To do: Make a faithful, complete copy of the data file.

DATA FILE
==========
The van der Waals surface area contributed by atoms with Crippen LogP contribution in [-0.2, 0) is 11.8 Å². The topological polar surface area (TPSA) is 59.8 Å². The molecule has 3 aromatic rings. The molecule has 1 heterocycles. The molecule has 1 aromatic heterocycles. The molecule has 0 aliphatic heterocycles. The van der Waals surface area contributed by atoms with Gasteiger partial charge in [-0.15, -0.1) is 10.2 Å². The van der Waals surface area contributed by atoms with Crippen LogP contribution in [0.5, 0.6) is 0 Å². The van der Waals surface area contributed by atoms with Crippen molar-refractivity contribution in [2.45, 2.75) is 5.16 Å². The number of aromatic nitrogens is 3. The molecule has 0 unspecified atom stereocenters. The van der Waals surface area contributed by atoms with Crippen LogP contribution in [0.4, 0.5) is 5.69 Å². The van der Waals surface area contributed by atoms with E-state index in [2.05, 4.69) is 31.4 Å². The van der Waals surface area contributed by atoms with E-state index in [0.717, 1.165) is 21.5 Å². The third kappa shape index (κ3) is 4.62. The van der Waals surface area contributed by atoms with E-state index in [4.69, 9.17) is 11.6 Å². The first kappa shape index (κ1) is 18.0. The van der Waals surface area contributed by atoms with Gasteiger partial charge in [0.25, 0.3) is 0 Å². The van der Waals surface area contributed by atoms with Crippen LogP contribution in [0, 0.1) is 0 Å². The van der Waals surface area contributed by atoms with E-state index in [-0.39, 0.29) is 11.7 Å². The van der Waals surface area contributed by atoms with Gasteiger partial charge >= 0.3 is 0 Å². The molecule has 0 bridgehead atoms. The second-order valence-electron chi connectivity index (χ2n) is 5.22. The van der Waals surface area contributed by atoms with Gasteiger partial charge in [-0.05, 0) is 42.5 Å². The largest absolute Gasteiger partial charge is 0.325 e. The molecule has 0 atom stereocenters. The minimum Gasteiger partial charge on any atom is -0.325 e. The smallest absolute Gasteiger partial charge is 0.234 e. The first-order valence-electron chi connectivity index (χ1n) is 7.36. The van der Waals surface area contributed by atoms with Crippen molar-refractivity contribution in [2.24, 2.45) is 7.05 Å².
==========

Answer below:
The van der Waals surface area contributed by atoms with Crippen LogP contribution in [-0.2, 0) is 11.8 Å². The topological polar surface area (TPSA) is 59.8 Å². The molecule has 3 aromatic rings. The molecule has 1 heterocycles. The molecule has 1 aromatic heterocycles. The molecule has 0 aliphatic heterocycles. The van der Waals surface area contributed by atoms with Gasteiger partial charge in [-0.15, -0.1) is 10.2 Å². The van der Waals surface area contributed by atoms with Crippen LogP contribution in [0.5, 0.6) is 0 Å². The van der Waals surface area contributed by atoms with Crippen molar-refractivity contribution in [2.45, 2.75) is 5.16 Å². The number of aromatic nitrogens is 3. The molecule has 0 unspecified atom stereocenters. The van der Waals surface area contributed by atoms with Crippen LogP contribution in [0.4, 0.5) is 5.69 Å². The van der Waals surface area contributed by atoms with E-state index in [2.05, 4.69) is 31.4 Å². The van der Waals surface area contributed by atoms with E-state index in [0.717, 1.165) is 21.5 Å². The third kappa shape index (κ3) is 4.62. The van der Waals surface area contributed by atoms with E-state index in [4.69, 9.17) is 11.6 Å². The first kappa shape index (κ1) is 18.0. The van der Waals surface area contributed by atoms with Gasteiger partial charge in [0.25, 0.3) is 0 Å². The van der Waals surface area contributed by atoms with Crippen LogP contribution in [0, 0.1) is 0 Å². The van der Waals surface area contributed by atoms with E-state index in [-0.39, 0.29) is 11.7 Å². The van der Waals surface area contributed by atoms with Gasteiger partial charge >= 0.3 is 0 Å². The molecule has 0 bridgehead atoms. The second-order valence-electron chi connectivity index (χ2n) is 5.22. The van der Waals surface area contributed by atoms with Gasteiger partial charge in [-0.05, 0) is 42.5 Å². The largest absolute Gasteiger partial charge is 0.325 e. The molecule has 0 atom stereocenters. The minimum Gasteiger partial charge on any atom is -0.325 e. The smallest absolute Gasteiger partial charge is 0.234 e. The first-order valence-electron chi connectivity index (χ1n) is 7.36. The van der Waals surface area contributed by atoms with Crippen molar-refractivity contribution in [2.24, 2.45) is 7.05 Å².